In my red chair
Even before fully recovering from the Grand Finals of “The Voice Kids,” we’re back in our red chairs ready to listen to over 120 teenage artists trying their luck on “The Voice Teens.” We’ve got four chairs once again, and for this season, apl.de.ap of the Black Eyed Peas has returned. Of course Bamboo, Sarah and I are very excited that he’s back.
The chemistry between all of us can be likened to that of a family of four, three of whom haven’t seen one for a long while, but once complete, it’s like hardly any time has passed and everyone picks up right from where they left off.
It’s easygoing and unforced. Truth be told, it’s been quite a while since Coach Apl has been on “The Voice,” but in the time away, he’s gotten himself ready for battle with the rest of us, trying to grab the best artists he can during Blind Auditions (filming of this stage of the competition was completed yesterday).
The mechanics are what you remember: four red chairs placed side by side (they’re back in their original positions: with our backs turned, from left to right, it’s Apl, me, Sarah and Bamboo), with that red button in front of the coach, just waiting to be pressed.
Our chairs are turned away from the stage, and we’re seated, waiting in anticipation, hoping to be wowed. If and when we are, we turn.
However, this season we’ve got something new to add: the Block. Our chairs now have three other buttons, each labeled with the names of all fellow coaches. If a coach feels that they would like to keep a particular teen artist away from another coach, he or she hits the Block (for example, if an artist auditioning is someone I like, and I feel Coach Bamboo also wants him or her, I’ll hit the Block Bamboo button to keep him out of contention). We each get two blocks to use as we please … and we definitely have.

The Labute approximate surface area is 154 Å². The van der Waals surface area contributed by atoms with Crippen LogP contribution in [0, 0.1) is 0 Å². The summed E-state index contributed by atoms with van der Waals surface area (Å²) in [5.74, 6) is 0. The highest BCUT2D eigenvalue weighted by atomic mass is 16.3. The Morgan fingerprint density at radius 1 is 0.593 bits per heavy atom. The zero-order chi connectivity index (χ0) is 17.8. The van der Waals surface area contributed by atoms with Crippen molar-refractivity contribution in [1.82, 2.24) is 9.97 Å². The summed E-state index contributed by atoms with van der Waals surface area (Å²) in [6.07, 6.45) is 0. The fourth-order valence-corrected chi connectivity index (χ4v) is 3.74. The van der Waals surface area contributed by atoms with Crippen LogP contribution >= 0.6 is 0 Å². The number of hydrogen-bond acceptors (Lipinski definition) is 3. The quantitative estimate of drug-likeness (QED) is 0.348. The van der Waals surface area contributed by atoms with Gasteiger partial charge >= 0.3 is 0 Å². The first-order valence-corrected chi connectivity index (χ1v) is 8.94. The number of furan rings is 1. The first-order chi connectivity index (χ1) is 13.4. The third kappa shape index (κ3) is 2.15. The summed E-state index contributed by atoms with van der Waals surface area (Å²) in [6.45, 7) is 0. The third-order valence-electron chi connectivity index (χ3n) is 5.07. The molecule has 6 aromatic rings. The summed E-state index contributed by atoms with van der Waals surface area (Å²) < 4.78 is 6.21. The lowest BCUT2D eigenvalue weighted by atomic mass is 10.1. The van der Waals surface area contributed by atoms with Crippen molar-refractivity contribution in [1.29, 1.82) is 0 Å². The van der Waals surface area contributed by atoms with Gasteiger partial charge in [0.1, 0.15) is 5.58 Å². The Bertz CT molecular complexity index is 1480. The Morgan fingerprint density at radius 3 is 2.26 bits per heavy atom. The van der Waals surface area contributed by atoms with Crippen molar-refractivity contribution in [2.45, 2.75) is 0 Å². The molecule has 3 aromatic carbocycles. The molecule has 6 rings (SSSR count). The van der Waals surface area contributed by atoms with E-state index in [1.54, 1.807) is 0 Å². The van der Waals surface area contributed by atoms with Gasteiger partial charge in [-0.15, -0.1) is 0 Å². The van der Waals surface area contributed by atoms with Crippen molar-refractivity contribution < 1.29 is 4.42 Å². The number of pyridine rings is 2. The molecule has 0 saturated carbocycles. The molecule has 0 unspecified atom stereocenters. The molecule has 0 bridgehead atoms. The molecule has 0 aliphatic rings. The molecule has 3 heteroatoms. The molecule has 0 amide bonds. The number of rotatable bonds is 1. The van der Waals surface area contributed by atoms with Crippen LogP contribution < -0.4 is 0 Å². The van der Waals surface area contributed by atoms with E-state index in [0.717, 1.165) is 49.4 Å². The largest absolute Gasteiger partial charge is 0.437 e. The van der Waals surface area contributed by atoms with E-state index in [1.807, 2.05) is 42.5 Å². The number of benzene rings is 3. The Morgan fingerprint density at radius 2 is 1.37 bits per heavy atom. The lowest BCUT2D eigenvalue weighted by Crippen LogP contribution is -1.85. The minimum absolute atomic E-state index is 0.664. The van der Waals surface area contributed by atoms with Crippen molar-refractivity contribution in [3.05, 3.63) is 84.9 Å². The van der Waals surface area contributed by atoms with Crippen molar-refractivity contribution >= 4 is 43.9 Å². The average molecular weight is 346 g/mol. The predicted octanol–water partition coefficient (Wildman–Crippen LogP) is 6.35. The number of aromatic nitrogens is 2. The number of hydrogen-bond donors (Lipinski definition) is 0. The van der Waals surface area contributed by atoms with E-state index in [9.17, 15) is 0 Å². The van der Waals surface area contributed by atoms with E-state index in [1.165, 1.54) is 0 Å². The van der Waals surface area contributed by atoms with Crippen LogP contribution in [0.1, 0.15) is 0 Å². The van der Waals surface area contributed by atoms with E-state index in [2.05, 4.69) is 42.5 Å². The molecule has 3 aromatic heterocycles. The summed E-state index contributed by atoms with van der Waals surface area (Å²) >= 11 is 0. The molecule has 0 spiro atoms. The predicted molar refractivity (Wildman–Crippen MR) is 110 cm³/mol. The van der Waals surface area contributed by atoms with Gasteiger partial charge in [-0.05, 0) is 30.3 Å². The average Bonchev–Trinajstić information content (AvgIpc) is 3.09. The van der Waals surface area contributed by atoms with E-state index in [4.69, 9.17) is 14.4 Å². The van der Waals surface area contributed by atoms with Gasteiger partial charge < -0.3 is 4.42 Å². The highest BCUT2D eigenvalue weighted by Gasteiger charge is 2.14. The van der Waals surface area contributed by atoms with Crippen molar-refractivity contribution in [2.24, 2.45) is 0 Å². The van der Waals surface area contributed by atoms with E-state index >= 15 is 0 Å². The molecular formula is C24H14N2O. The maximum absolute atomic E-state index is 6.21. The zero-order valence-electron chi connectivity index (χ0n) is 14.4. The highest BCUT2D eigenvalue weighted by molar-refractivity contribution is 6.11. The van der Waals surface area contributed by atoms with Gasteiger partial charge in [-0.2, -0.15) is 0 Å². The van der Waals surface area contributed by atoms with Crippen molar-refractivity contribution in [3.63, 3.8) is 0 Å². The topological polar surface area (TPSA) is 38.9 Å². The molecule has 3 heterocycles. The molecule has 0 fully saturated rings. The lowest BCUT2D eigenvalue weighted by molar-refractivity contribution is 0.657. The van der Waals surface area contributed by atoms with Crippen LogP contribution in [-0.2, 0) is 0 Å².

At the top of each morning when our energy is full and we’re bright-eyed and bushy-tailed, we spryly head to our chairs to begin the day.
I can’t speak for my fellow coaches, but as for me, once I settle myself in and prepare for the first young one to step out onstage, only one thought goes through my head: “Please, be amazing.”
When the performance begins, I perk up my ears and start listening. Sometimes, the response is immediate, and it only takes a few seconds before I
hit that red button (of course it’s even more exciting when two, three or all four chairs turn).
However, more often than not, it takes the entire song for me to figure things out: how’s this kid’s intonation, technique, emotional expression, intuition and instinct, diction and personality? Does this kid have that intangible thing called “star quality” that grips my soul? Does this performance make my heart skip a beat and lift my spirit?
There’s a checklist I keep in my head, and I start to tick the boxes one by one. But, at the end of the day, if my heart isn’t captivated even after those checklist boxes are ticked, I don’t turn. And sometimes, it does get frustrating.
All of us coaches as well as everyone on the production side of “The Voice” want nothing more than to find truly talented young people that will eventually take their place in this ever-evolving and ever-growing industry.
The show is but a platform for them to show off what they can do, and has served as a wonderful jumping-off point for quite a few popular performers, whether they win the competition or not: Juan Karlos Labajo, Darren Espanto, Jason Dy, Mitoy Yonting, Ehla Nympha, Esang de Torres and Lala Vinzon to name a few. And now, more names will be added, and their futures are looking bright.
This is our eighth season. Yes, we’ve been doing this a while and we’ve been able to spot some amazingly gifted artists. That is the fulfillment to be had from coaching on this show, and truly, I am very grateful.
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